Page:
Monday, September 30, 2013

WPIX Saturday Movie Marathon

It is amazing to think how television has changed in the last twenty years or so: the growth of premium channels having original content (can you believe The Sopranos was only the second original drama on HBO?), the spread of quality programs on basic cable (the best generally on FX), and the proliferation of "netlettes."  Where once there were the big three of ABC, CBS, and NBC, now we have the big four (including Fox), as well the CW (itself a hybrid of the now-defunct UPN and WB), and marginally MyNetworkTV (though the Wikipedia page for MNTV explains that it is no longer a network). 

We used to change cable channels with this.
Dial things back twenty years ago (for the younger members in our audience, a dial was a circular tuning device used to change television channels before there were remotes).  In the New York metro area, there were three network stations (channels 2, 4, and 7 for the big three) and a whopping three independent stations (channels 5, 9, and 11).  As a boy of 11 or 12, first starting to see things in the world in a brand new way (ladyfolk I mean, though an appreciation for violence counts too), there was but one destination on the dial/button box/VCR worth sulking away into your room for back-to-back movie badness:  WPIX Channel 11 and it's Saturday Movie Marathons. 

To be clear, this wasn't really lascivious material that they showed.  But when you're of the right age, and the (porn)wold is pre-internet, a Channel 11 movie was the way to go.  The movies tended to be pretty awful.

I vaguely remember one that was either Conan the Barbarian or one of many ripoffs.  The key moment was when a woman clad in a fir bikini was attacked in what probably was a rock quarry.  There was swordplay and many baddies died, but in the end a net was thrown over her and off she went.

Another movie that I do absolutely remember seeing was The Legend of Billie Jean.  I saw that movie from start to finish, seeing how ordinary kids in an ordinary town (hey, like me!) can find themselves up against cruel and evil adults.  Billie Jean ends up cutting her hair and becomes an outlaw symbol of what happens when you push a kid too far, man!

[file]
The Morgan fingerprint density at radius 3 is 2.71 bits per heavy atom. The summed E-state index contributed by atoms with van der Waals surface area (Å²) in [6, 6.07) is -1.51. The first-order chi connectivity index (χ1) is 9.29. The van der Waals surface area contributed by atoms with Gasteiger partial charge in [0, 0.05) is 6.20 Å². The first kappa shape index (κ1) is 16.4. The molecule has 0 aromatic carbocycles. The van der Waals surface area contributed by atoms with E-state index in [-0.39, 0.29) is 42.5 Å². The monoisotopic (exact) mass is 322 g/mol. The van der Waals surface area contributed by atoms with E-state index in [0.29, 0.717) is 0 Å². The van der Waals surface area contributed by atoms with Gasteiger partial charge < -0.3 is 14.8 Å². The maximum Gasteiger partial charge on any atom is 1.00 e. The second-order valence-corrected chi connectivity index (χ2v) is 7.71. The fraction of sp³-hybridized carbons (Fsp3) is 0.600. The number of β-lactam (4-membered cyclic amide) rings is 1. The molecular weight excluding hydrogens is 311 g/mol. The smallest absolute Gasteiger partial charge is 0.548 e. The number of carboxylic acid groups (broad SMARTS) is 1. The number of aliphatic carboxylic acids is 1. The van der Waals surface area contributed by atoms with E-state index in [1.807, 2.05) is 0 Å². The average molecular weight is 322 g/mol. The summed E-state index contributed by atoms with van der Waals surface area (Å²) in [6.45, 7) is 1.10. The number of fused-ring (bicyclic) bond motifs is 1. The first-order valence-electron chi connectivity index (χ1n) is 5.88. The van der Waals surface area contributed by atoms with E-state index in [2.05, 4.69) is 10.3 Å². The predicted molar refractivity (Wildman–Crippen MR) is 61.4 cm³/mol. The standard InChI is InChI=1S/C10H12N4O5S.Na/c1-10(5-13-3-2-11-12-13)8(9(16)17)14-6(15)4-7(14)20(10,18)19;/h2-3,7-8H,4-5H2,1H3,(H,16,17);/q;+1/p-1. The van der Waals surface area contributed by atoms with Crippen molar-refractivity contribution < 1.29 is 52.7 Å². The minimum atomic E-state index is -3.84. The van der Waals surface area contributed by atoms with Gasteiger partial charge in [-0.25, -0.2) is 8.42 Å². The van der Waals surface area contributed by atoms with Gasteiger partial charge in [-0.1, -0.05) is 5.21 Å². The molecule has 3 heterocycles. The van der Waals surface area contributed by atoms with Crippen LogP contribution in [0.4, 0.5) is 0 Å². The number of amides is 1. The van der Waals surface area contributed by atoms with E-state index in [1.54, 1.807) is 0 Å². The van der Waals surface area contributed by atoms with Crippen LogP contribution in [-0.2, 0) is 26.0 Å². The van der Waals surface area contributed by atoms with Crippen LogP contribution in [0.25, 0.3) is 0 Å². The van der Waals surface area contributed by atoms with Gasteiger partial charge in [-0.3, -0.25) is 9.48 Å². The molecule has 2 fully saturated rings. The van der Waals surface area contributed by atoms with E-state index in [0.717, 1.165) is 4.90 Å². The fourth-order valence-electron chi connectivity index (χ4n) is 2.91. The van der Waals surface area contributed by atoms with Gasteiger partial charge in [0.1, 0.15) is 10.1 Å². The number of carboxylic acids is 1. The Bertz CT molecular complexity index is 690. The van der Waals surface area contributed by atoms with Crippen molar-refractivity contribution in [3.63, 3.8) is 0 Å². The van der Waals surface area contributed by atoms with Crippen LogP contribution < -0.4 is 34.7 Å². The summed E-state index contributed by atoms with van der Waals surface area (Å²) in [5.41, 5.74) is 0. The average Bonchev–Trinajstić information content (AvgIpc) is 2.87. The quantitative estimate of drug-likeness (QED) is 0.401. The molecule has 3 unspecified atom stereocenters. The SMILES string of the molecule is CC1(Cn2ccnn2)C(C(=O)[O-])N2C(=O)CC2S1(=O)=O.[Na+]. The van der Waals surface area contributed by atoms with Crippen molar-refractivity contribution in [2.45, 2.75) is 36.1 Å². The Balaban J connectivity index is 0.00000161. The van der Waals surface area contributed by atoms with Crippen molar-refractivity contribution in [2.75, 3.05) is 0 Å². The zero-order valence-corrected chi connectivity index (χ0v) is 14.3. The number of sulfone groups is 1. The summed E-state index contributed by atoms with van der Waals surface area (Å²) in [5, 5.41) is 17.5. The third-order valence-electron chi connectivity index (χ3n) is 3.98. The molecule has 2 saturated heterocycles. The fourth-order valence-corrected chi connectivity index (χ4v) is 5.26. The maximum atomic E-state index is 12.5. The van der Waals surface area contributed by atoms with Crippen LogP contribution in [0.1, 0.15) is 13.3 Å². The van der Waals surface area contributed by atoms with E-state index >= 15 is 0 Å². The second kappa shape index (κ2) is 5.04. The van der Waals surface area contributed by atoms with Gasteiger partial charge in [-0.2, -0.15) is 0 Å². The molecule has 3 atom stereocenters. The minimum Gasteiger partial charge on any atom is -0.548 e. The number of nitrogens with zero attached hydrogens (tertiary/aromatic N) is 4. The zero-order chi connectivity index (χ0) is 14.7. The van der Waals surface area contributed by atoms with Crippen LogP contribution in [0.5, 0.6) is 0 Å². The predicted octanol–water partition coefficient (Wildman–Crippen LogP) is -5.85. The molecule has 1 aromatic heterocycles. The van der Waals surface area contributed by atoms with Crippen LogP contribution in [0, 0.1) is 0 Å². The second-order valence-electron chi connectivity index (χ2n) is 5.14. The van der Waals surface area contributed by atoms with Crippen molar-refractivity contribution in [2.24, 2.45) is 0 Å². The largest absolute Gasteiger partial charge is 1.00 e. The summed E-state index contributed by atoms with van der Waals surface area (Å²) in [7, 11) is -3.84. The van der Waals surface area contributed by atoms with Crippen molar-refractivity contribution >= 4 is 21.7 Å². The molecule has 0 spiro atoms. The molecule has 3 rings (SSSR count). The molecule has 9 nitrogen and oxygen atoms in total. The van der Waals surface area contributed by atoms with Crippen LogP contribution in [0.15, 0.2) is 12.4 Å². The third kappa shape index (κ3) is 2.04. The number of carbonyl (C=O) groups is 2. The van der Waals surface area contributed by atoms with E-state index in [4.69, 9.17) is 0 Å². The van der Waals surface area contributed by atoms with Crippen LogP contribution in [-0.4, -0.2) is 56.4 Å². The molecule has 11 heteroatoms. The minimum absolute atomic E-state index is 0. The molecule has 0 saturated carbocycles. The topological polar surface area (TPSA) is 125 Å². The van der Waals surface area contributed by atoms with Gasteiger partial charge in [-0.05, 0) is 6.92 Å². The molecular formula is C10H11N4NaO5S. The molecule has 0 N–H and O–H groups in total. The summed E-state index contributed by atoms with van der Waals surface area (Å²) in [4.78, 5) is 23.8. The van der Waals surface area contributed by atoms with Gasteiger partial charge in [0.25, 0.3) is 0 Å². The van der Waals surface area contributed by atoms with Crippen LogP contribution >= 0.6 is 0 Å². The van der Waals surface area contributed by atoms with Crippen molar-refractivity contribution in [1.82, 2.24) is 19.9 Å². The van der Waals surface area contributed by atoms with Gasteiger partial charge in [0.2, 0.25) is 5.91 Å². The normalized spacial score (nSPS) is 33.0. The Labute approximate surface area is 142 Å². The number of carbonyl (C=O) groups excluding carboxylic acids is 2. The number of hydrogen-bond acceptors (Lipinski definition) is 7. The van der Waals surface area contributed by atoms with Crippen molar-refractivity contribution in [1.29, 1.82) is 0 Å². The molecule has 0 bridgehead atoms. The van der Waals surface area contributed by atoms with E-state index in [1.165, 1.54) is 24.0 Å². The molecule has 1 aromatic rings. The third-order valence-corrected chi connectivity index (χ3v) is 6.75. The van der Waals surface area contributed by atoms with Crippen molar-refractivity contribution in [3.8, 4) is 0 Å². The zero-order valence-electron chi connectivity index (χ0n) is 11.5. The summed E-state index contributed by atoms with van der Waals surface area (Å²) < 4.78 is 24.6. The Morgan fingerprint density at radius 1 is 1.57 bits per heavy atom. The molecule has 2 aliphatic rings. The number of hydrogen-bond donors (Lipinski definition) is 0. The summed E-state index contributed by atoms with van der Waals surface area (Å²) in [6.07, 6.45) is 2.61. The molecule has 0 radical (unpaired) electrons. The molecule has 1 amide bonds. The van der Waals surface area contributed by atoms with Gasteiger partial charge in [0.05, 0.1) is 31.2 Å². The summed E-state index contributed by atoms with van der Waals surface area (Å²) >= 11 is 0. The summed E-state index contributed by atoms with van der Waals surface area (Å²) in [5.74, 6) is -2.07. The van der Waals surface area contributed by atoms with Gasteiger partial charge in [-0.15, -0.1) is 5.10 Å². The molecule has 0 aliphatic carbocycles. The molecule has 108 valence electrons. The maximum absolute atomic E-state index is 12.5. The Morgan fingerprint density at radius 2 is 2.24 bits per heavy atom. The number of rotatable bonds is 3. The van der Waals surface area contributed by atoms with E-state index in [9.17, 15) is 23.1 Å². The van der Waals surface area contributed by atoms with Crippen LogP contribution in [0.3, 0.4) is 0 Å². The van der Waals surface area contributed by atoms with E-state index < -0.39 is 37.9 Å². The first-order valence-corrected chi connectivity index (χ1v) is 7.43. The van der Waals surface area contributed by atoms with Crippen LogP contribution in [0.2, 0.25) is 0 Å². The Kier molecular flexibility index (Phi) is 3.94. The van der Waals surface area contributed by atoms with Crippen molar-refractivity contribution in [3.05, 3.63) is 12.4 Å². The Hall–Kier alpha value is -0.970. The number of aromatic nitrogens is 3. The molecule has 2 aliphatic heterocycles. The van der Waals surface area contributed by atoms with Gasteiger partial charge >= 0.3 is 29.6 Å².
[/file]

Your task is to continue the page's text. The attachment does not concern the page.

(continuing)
It was inspiring, monumental, and indeed legendary--at least, at that age, the drivilish crap felt that way.  Billie Jean does get point, though, for being a source pre-Simpsons employment for Yeardley Smith, to whose name I won't attach a link, because you know who she is.  She played a young character, perhaps a few years older than my own tender age at the time.  After some moment of violence directed towards the kids in a car, everyone is checked for injuries.  All appear fine from whatever had ailed them (gunfire, perhaps?), but then Yeardley discovers blood!  In a moment played for both knowing comedy and coming-of-age, the erstwhile girlish Billie Jean (now inspiring outlaw lady) explains that Yeardley's character has now started... the menses.

As you can see, Channel 11 revealed the mysteries of the universe to me.  Strictly speaking, WPIX Channel 11 doesn't exist anymore: the 1980s and early 1990s saw its ratings fall to 6th (of 6) in New York City, and the slide was compounded by the rise of WYNC becoming Fox 5 once that network launched, as well as the departure of the Yankees to basic cable.  That made "Channel 11" ready for a change, and when the WB netlette launched, gone was Channel 11, replaced by WB 11; more recently, it's become CW 11.  I suppose they show better fare since becoming the New York flagship for those little networks that could, and I suppose too that crappy movies are a-plenty between all the basic and pay cable options.

But still... I miss the safe, secure knowledge that on a Saturday such as this, with cold rain falling from a gray sky, I could have, in my boyhood, turned on Channel 11 to see Death Wish 4 (sans the violent parts and language) followed by Far From Home and the promise of seeing Drew Barrymore in a bikini.

No comments:

Post a Comment